In a landmark ruling, FAA creates an administrative process for aircraft developers to apply for ad-hoc supersonic flight approval over designated land areas.
In consideration of the continuing development of a new generation of supersonic aircraft, the FAA is modernizing the procedure for requesting a special flight authorization to operate in excess of Mach 1 over land in the United States. The renewed interest in the development of supersonic airplanes caused the FAA to review its application procedures that allow for flight tests of these aircraft. This final rule modifies the criteria for applying for these authorizations and moves the material from an appendix to regulation to make it easier to find and understand. Outside the context of special flight authorizations under this final rule, the FAA continues
generally to prohibit civil supersonic flight over land in the United States.
The Supersonic Transport (SST) Concorde aircraft was introduced in the early 1970s. At that time, many in the aviation community thought that the time had arrived for regular supersonic air travel for passengers.
However, the Concorde has retired nearly two decades ago because of the high cost of meeting the environmental restrictions on sonic booms, inefficient fuel consumption, and other factors. Ultimately, the Concorde’s future as a viable transportation vehicle was limited.
Companies in the United States and abroad are now taking a new look at supersonic air travel. Lighter and more efficient composite materials, combined with new engine and airframe designs, may offer the potential for introduction of a viable SST.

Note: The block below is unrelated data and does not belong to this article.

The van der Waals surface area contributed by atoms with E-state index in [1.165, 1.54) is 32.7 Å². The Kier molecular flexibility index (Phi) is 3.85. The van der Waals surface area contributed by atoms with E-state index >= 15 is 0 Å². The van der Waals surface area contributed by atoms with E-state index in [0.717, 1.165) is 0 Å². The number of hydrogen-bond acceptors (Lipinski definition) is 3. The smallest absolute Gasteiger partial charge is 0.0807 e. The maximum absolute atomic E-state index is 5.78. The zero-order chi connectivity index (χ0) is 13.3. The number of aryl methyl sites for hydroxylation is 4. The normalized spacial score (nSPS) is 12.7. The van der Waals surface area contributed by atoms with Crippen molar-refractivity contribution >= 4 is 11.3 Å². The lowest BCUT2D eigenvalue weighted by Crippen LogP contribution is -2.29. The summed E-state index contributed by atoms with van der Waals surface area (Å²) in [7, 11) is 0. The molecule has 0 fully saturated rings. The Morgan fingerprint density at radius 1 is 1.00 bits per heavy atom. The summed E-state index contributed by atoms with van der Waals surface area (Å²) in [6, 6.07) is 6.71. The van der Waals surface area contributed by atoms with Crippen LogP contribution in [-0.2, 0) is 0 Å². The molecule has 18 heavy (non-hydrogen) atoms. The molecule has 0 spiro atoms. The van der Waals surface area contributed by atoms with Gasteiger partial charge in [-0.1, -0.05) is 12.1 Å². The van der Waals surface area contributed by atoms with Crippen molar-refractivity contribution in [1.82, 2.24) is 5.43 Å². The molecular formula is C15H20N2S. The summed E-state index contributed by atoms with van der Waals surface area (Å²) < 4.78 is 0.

In the area of supersonic aircraft noise, the Federal Aviation Administration (FAA) continually works to ensure the United States keeps pace with latest scientific, technological, and environmental advancements to maintain the safest, most efficient, and advanced airspace system in the world.
Supersonic Aircraft Noise Standards Development
As part of the Department of Transportation’s (DOT’s) priority on innovation in transportation, the DOT and the FAA are taking steps to advance the development of civil supersonic aircraft.
In line with this, the FAA is initiating two rulemaking activities on civil supersonic aircraft noise. The first activity is a proposed rule for noise certification of supersonic aircraft, and the second is a proposed rule to streamline and clarify the procedures to obtain special flight authorization for conducting supersonic flight-testing in the United States. The supersonic noise certification regulations of 14 Code of Federal Regulations (CFR) Part 36 do not apply to supersonic aircraft. The current rulemaking activity related to noise certification of supersonic aircraft will determine the technological and economic basis that supports noise level requirements that are appropriate for supersonic aircraft.